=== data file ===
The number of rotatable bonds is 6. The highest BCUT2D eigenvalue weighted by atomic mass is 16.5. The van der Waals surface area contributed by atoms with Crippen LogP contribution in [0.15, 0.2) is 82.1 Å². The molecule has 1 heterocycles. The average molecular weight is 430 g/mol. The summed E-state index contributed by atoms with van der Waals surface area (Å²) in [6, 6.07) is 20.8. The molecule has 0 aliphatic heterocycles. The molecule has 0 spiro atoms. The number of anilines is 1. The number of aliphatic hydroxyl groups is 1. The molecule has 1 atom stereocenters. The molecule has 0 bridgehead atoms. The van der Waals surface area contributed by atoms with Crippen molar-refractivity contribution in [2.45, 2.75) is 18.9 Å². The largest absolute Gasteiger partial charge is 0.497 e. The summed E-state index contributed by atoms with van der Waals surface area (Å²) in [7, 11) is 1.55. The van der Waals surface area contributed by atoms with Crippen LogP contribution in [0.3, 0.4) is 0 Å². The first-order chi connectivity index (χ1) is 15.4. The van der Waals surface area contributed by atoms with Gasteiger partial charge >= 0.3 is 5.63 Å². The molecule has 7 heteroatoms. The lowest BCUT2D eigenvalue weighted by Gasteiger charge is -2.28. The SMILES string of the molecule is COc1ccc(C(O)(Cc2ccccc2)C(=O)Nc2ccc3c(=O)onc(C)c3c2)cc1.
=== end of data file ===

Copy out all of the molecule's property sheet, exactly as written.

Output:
The number of rotatable bonds is 6. The highest BCUT2D eigenvalue weighted by atomic mass is 16.5. The van der Waals surface area contributed by atoms with Crippen LogP contribution in [0.15, 0.2) is 82.1 Å². The molecule has 1 heterocycles. The average molecular weight is 430 g/mol. The summed E-state index contributed by atoms with van der Waals surface area (Å²) in [6, 6.07) is 20.8. The molecule has 0 aliphatic heterocycles. The molecule has 0 spiro atoms. The number of anilines is 1. The number of aliphatic hydroxyl groups is 1. The molecule has 1 atom stereocenters. The molecule has 0 bridgehead atoms. The van der Waals surface area contributed by atoms with Crippen molar-refractivity contribution in [2.45, 2.75) is 18.9 Å². The largest absolute Gasteiger partial charge is 0.497 e. The summed E-state index contributed by atoms with van der Waals surface area (Å²) in [7, 11) is 1.55. The van der Waals surface area contributed by atoms with Crippen LogP contribution in [0.3, 0.4) is 0 Å². The first-order chi connectivity index (χ1) is 15.4. The van der Waals surface area contributed by atoms with Gasteiger partial charge >= 0.3 is 5.63 Å². The molecule has 7 heteroatoms. The lowest BCUT2D eigenvalue weighted by Gasteiger charge is -2.28. The SMILES string of the molecule is COc1ccc(C(O)(Cc2ccccc2)C(=O)Nc2ccc3c(=O)onc(C)c3c2)cc1.